Off-duty lifeguard who saves lives is saved by others
Dr. Gil Cryer (from the left), chief of trauma and emergency surgery at Reagan UCLA Medical Center, talks with lightning strike survivor Robert Kilroy and Molly Steele, a nurse in the neuroscience/trauma Intensive Care Unit, where Kilroy stayed during his recovery.
July 27 started out as a typical Sunday for Robert Kilroy, a 56-year-old off-duty seasonal Los Angeles County lifeguard and a chiropractor. The Marina Del Rey resident went to his favorite spot in Venice Beach and was chest-deep in the ocean teaching his daughter Emily Kilroy, 15, how to surf.
Suddenly, a rare bolt of lightning from an unexpected summer storm struck the beach, injuring numerous people and tragically killing one young man. The next thing Kilroy knew, he woke up in the Emergency Department at Ronald Reagan UCLA Medical Center.
What transpired that afternoon was a series of events that led to Kilroy’s remarkable survival and the opportunity for him and his daughter to reunite Thursday on Venice Beach with the men and women who played a role in his recovery.
Robert Kilroy and his daughter Emily hug at a press conference, attended by Jena Lewis, a nurse and prehospital care coordinator at Reagan UCLA Medical Center, and others who cared for him.
What Kilroy does not remember from that day is being electrocuted after the bolt of lightning splintered from the sand into the water. His heart stopped, he went down and his lungs filled with ocean water.
Emily saw her dad floating, in full cardiac arrest. Pulling him to shore, she yelled for help. Immediately, first responders from the Los Angeles County Fire Department Lifeguards started CPR, which got his blood circulating and his heart pumping again. The Los Angeles Fire Department paramedics inserted a breathing tube and rushed him to Ronald Reagan UCLA Medical Center.
“He was unconscious, but his heart was working. However, since his brain had been without oxygen, our main concern at that time was ‘Will his brain recover?’” recalled Dr. Gil Cryer, chief and director of the UCLA Trauma/Emergency Surgery and Critical program, at a press conference Thursday.
Kilroy was moved to the neuro-ICU where he woke up fairly quickly and was communicating almost right away, which the team was gratified to see. Over the next few days they monitored his condition, performed procedures to help clear his lungs and kept him sedated to allow the ventilator to help him breathe and allow his lungs to recover.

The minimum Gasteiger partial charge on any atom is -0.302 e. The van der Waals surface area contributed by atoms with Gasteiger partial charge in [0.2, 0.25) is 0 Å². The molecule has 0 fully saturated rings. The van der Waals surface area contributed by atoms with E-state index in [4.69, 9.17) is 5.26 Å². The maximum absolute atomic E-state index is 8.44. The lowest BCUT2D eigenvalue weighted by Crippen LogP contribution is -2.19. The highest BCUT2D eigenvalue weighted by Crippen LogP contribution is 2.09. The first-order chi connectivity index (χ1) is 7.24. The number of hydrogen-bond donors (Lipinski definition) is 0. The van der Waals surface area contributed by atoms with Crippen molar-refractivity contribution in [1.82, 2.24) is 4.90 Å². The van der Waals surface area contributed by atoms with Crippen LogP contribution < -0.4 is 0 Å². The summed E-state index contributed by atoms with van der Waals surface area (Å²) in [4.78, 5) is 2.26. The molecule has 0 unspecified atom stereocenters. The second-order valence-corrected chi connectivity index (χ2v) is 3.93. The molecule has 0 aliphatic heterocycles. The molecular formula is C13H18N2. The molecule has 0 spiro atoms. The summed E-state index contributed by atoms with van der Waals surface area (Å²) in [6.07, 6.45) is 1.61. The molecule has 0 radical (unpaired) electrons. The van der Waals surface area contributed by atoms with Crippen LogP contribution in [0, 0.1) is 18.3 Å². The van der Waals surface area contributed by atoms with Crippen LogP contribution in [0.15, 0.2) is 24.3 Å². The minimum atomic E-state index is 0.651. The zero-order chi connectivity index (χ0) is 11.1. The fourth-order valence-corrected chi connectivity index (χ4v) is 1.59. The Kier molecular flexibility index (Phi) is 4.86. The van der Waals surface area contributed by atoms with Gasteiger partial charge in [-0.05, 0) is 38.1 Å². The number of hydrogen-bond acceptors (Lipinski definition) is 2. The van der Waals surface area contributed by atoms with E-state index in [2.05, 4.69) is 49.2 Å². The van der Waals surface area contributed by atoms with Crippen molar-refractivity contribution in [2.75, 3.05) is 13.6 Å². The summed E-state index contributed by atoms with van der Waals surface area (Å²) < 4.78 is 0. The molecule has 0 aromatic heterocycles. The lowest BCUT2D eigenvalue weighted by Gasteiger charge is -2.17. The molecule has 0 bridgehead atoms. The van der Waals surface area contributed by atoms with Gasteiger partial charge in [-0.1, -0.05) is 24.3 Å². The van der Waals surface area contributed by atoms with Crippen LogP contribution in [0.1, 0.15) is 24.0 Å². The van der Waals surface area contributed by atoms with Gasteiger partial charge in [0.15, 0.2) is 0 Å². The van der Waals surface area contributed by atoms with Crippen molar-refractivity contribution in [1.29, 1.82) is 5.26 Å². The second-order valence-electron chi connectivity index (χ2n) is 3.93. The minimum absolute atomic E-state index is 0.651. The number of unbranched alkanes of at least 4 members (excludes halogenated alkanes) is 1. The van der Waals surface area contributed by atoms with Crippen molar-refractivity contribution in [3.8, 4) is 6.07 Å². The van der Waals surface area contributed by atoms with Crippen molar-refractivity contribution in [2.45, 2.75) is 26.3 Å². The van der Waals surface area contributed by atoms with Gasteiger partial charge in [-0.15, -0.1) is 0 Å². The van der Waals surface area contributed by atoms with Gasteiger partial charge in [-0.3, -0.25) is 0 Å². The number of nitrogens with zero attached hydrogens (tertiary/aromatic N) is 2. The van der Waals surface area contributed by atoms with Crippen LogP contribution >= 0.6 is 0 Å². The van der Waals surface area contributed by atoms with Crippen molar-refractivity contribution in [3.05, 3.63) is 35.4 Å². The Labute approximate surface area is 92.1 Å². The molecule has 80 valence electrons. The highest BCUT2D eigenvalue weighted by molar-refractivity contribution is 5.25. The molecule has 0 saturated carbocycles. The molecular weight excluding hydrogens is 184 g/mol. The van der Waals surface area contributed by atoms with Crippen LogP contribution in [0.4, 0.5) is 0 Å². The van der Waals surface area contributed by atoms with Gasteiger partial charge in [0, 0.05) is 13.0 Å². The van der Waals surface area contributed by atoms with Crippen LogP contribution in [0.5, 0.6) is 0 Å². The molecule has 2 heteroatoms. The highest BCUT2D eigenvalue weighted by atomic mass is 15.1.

“Each day he kept improving, and he really made a remarkable recovery,” said Molly Steele, a nurse in the neuroscience/trauma ICU at Ronald Reagan UCLA Medical Center, who helped care for Kilroy.
In additional to the Emergency Department team and the Neuro-I.C.U., Kilroy was cared for by a handful of departments at UCLA, including cardiology, critical care anesthesiology/surgical, electroencephalography, neuro-critical care medicine, nutrition, the pharmacy, and respiratory and speech therapy.
Five days later, Kilroy was discharged from UCLA and has since returned to work and his normal everyday activities, including swimming in the ocean. At the press conference, he jokingly mentioned that people now ask him what it feels to be struck by lightning (he does not remember) and if he now has any superpowers (he has none).
On a more serious note, he described what the experience has taught him.
“One thing that I have learned is just how amazing it is to save somebody’s life. I have done it many times before as a lifeguard and never gave it much thought,” Kilroy said. “This time, it was my life that was saved, and it has brought on a new and much greater significance. “
He added, “All that has transpired has heightened my awareness of how much I have to be grateful for and how important it is for me to continue to grow that awareness.“
His daughter Emily said she plans to learn CPR, and said she was thankful for everyone who helped save her father’s life. “They kept my dad alive … it’s just the most meaningful thing that’s ever really happened in my life.”